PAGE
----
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Publication numberUS7061239 B2
Publication typeGrant
Application numberUS 10/836,797
Publication dateJun 13, 2006
Filing dateApr 30, 2004
Priority dateApr 30, 2004
Fee statusPaid
Also published asCN1942784A, EP1740977A1, EP1740977A4, US20050242808, WO2005111658A1
Publication number10836797, 836797, US 7061239 B2, US 7061239B2, US-B2-7061239, US7061239 B2, US7061239B2
InventorsJames M. McKendry, Robert Selway, Jozef A. W. M. Corver
Original AssigneeThe Boc Group, Inc.
Export CitationBiBTeX, EndNote, RefMan
External Links: USPTO, USPTO Assignment, Espacenet
Method for magnetic field tracking in a NMR check weighing system
US 7061239 B2
Abstract
A method (10) insures that the characteristics of the magnetic field used in a magnetic resonance check weighing system (20) for samples in vials (22) on a production line track deviations from the resonant frequency of the sample. The method (10) includes the steps of obtaining (50) a free induction decay signal from a magnetic resonance measurement of the sample, monitoring (52) from the free induction decay signal the deviation of the resonance frequency of the magnetic resonance measurement from a preselected resonance frequency; and adjusting (62) the magnetic field to maintain the preselected resonance frequency.
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Claims(8)
1. A method for use in a magnetic resonance check weighing system that is configured for individual production samples on a production line, the magnetic resonance check weighing system having at least one magnetic field, comprising the steps of:
obtaining a free induction decay signal from a magnetic resonance measurement of a first sample;
obtaining a free induction decay signal from a magnetic resonance measurement for each of a plurality of production samples;
continuously monitoring from the free induction decay signals of each of a plurality of production samples, during check weighing of the plurality of production samples, the deviation of the resonance frequency of the magnetic resonance measurements from a pre-selected resonance frequency; and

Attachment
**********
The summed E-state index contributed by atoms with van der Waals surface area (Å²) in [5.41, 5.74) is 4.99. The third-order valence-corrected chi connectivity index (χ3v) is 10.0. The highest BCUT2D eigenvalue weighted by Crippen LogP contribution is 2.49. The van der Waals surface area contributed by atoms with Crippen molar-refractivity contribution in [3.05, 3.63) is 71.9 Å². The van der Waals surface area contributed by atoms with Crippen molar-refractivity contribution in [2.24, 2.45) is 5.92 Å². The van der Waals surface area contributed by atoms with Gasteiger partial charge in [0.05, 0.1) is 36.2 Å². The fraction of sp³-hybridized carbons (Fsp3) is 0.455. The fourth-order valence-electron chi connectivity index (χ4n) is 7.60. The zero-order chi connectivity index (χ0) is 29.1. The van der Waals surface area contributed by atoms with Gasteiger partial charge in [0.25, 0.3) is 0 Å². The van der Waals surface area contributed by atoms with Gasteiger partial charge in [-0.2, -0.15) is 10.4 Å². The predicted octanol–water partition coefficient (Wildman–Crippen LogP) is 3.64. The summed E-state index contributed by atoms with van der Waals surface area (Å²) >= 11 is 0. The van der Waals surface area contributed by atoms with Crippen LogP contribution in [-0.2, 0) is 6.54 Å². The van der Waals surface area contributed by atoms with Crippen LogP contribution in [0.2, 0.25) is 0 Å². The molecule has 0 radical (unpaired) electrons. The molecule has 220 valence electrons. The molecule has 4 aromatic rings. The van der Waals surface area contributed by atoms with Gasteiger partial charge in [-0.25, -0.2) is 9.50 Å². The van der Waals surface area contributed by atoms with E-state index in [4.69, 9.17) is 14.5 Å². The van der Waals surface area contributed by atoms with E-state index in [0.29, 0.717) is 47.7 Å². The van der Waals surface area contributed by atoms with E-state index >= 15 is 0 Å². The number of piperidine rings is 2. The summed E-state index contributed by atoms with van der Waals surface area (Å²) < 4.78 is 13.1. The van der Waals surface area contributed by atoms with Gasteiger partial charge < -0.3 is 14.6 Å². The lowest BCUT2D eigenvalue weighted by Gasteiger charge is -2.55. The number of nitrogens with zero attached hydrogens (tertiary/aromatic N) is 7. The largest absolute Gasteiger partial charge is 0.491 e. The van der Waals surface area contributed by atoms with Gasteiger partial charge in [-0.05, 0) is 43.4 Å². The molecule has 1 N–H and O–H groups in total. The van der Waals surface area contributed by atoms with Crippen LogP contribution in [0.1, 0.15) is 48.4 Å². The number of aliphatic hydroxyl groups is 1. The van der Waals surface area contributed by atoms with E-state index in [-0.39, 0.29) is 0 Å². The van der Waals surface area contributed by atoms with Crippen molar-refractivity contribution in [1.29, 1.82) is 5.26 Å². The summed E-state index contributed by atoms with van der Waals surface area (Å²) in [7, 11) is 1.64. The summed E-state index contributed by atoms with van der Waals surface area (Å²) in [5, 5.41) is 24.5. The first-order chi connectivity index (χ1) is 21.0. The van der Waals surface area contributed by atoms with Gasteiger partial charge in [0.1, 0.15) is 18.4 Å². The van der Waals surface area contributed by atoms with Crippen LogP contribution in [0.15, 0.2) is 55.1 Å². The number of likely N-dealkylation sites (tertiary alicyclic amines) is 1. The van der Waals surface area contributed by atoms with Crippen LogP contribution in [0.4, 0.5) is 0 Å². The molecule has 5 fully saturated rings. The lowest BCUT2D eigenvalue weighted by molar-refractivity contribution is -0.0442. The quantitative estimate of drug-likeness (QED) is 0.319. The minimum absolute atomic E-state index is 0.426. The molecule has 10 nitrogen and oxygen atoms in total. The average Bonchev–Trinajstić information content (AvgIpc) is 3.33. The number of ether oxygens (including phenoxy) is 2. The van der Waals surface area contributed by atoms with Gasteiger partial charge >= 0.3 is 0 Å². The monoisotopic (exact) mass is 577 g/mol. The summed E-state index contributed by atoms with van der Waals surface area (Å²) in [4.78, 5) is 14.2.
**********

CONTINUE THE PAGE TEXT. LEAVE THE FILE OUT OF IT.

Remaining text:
adjusting the at least one magnetic field of the magnetic resonance check weighing system in order to maintain the pre-selected resonance frequency.
2. The method according to claim 1, wherein said step of continuously monitoring the free induction decay signals includes the steps of extracting the resonance frequency from the free induction decay signal for each of the plurality of production samples, and calculating the deviation of the resonance frequency for each of the magnetic resonance measurements from the pre-selected resonance frequency.
3. The method according to claim 2, wherein said step of extracting the resonance frequency includes the step of adjusting a resonance frequency value over a plurality of magnetic resonance measurements for the plurality of production samples.
4. The method according to claim 1, wherein the magnetic resonance check weighing system includes a shim electromagnet in order to adjust the at least one magnetic field, and said step of adjusting the at least one magnetic field includes the step of adjusting the shim electromagnet.
5. The method according to claim 4, wherein the step of adjusting the shim electromagnet includes the step of adjusting a value processed by a digital to analog converter controlling the at least one magnetic field generated by the shim electromagnet.
6. The method according to claim 1, wherein the magnetic resonance check weighing system includes a plurality of magnets and other components, and said step of adjusting the at least one magnetic field includes the step of adjusting the spatial orientation of one of the plurality of magnets and other components.
7. The method according to claim 1, wherein the at least one magnetic field is operated by a device having an electrical signal gain, and said step of adjusting the at least one magnetic field further includes the step of determining and removing the gain before said step of adjusting the at least one magnetic field.
8. The method according to claim 1, wherein said step of continuously monitoring the free induction decay signals includes the steps of extracting the resonance frequency from the free induction decay signal for each of the plurality of production samples, averaging the resonance frequency over a plurality of free induction decay signals, and calculating the deviation of the resonance frequency from each of the magnetic resonance measurements from the pre-selected resonance frequency.
Description
FIELD OF THE INVENTION

The present invention relates to check weighing material in a container, while the container is moving in a production line, using nuclear magnetic resonance (NMR) techniques. More particularly, the present invention relates to a method for maintaining the magnetic field used for NMR measurement substantially constant.

BACKGROUND